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Overview

Brief Summary

Introduction

The Passeriformes is the largest and most diverse commonly recognized clade of birds. The Passeriformes (or ‘passerine’ birds) are synonymous with what are commonly known as "perching birds"; this group also contains within it a major radiation commonly known as songbirds (oscine Passerines or Passeri). Of the 10,000 or so extant species of birds, over half (~5,300) are perching birds.

Perching birds have a worldwide distribution, with representatives on all continents except Antarctica, and reaching their greatest diversity in the tropics. Body sizes of passerines vary from about 1.4 kg in northern populations of Ravens (Corvus corax) to just a few grams. Perching birds include some of the most colorful and mysterious of all birds, such as birds of paradise from New Guinea and the bright orange Cock of the Rock from tropical South America. Because of their high diversity, generally small body size and relative ease of observation, collection and field study, perching birds have historically attracted the attention of a wide range of descriptive and experimental biologists, including systematists, behavioral ecologists, and evolutionary biologists.

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Ecology

Associations

In Great Britain and/or Ireland:
Animal / parasite / ectoparasite
imago of Crataerina pallida ectoparasitises mainly adult of Passeriformes
Other: minor host/prey

Animal / parasite / ectoparasite
imago of Ornithomya avicularia ectoparasitises Passeriformes

Animal / parasite / ectoparasite
imago of Ornithomya fringillina ectoparasitises Passeriformes

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Known predators

Passeriformes (song birds) is prey of:
Asio

Based on studies in:
USA: California (Marine)

This list may not be complete but is based on published studies.
  • R. F. Johnston, Predation by short-eared owls on a Salicornia salt marsh, Wilson Bull. 68(2):91-102, from p. 99 (1956).
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Known prey organisms

Passeriformes (song birds) preys on:
Plantae
invertebrates
marine invertebrates
Insecta
Prokelisia
Orchelimum
Araneae

Based on studies in:
USA: California (Marine)
USA: Massachusetts, Cape Ann (Marine)
USA: Georgia (Marine)

This list may not be complete but is based on published studies.
  • R. W. Dexter, The marine communities of a tidal inlet at Cape Ann, Massachusetts: a study in bio-ecology, Ecol. Monogr. 17:263-294, from p. 287 (1947).
  • R. W. Dexter, The marine communities of a tidal inlet at Cape Ann, Massachusetts: a study in bio-ecology, Ecol. Monogr. 17:263-294, from p. 288 (1947).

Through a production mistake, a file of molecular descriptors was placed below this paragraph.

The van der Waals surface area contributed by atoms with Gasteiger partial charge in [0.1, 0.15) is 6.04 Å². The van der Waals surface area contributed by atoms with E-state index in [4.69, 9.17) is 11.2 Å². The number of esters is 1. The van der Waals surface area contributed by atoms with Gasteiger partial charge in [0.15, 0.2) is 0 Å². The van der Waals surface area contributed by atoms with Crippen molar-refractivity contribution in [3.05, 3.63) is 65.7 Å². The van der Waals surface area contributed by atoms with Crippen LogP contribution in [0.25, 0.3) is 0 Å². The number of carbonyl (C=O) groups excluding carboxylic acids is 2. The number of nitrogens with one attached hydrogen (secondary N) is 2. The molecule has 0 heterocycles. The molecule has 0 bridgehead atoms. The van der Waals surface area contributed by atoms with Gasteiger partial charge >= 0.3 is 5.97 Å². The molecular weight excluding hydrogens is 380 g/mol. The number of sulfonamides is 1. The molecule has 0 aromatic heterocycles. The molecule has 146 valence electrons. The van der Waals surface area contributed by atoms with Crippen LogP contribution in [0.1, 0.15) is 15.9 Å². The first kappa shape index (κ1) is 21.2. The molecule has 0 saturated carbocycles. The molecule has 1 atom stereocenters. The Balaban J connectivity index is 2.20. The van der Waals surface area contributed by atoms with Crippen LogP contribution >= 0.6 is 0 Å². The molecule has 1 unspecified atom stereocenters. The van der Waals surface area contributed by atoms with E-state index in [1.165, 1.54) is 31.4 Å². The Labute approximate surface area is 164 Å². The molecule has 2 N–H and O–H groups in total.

• J. M. Teal, Energy flow in the salt marsh ecosystem of Georgia, Ecology 43(4):614-624, from p. 616 (1962).
  • R. F. Johnston, Predation by short-eared owls on a Salicornia salt marsh, Wilson Bull. 68(2):91-102, from p. 99 (1956).
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Life History and Behavior

Behavior

Behavioral diversity

It is extremely difficult to generalize about any of the behaviors or nesting habits of passerines, because as a group they are so diverse. Perching birds exhibit a bewildering array of plumages and colors derived from diverse keratin structures as well as ingested pigments, such as carotenoids (Gray, 1996). Many passerines, such as some Old World Flycatchers (Muscicapidae) and African Widowbirds (Viduinae) have extremely long tail feathers or highly modified plumes (Birds of Paradise: Paradisaeidae) used in courtship displays. Several groups such as the Wattlebirds of New Zealand (Callaeidae) and Honeyeaters (Meliphagidae) have fleshy, bright blue, red or yellow wattles on the face and neck. Perching birds build their nests generally out of sticks or grass on the ground, in trees, and in the case of Dippers (Cinclidae) in the banks of fast-flowing rivers. Many passerines migrate from their nesting grounds in the Nearctic and Palearctic to more equatorial regions, or from southern temperate regions north to the tropics. Parental care by both sexes is common in passerines, although in some highly dimorphic and predominantly lekking groups, such as manakins (Prum, 1994) and birds of paradise (Diamond, 1986), females alone provide for young and build the nest. Cooperative breeding, in which young birds delay breeding and assist other individuals (often parents) in raising young and defending the territory, is common in several passerine groups, such as Australian fairy wrens (Maluridae) and New World Jays (Corvidae; Brown, 1987; Edwards and Naeem, 1993). Some of the most elaborate singers in the bird world are passerines (Kroodsma and Miller, 1996). Some passerine birds are poisonous to the touch and are avoided as prey by indigenous peoples (Dumbacher et al., 1992).

  • Brown, J. L. (1987). Helping and Communal Breeding in Birds. In Monographs in Behavioral Ecolog. Princeton, N.J.: Princeton University Press.
  • Diamond, J. (1986). Biology of birds of paradise and bowerbirds. Annual Review of Ecology and Systematics 17, 17-37.
  • Dumbacher, J. P., Beehler, B. M., Spande, T. F., Garraffo, H. M. and Daly, J. W. (1992). Homobatrachotoxin in the genus Pitohui : chemical defence in birds? Science 258, 799-801.
  • Edwards, S. V. and Naeem, S. (1993). The phylogenetic component of cooperative breeding in perching birds. The American Naturalist 141, 754-789.
  • Gray, D. A. (1996). Carotenoids and sexual dichromatism in North American passerine birds. The American Naturalist 148, 453-480.
  • Kroodsma, D. E. and Miller, E. H. (1996). Ecology and Evolution of Acoustic Communication in Birds. Ithaca, NY: Cornell University Press.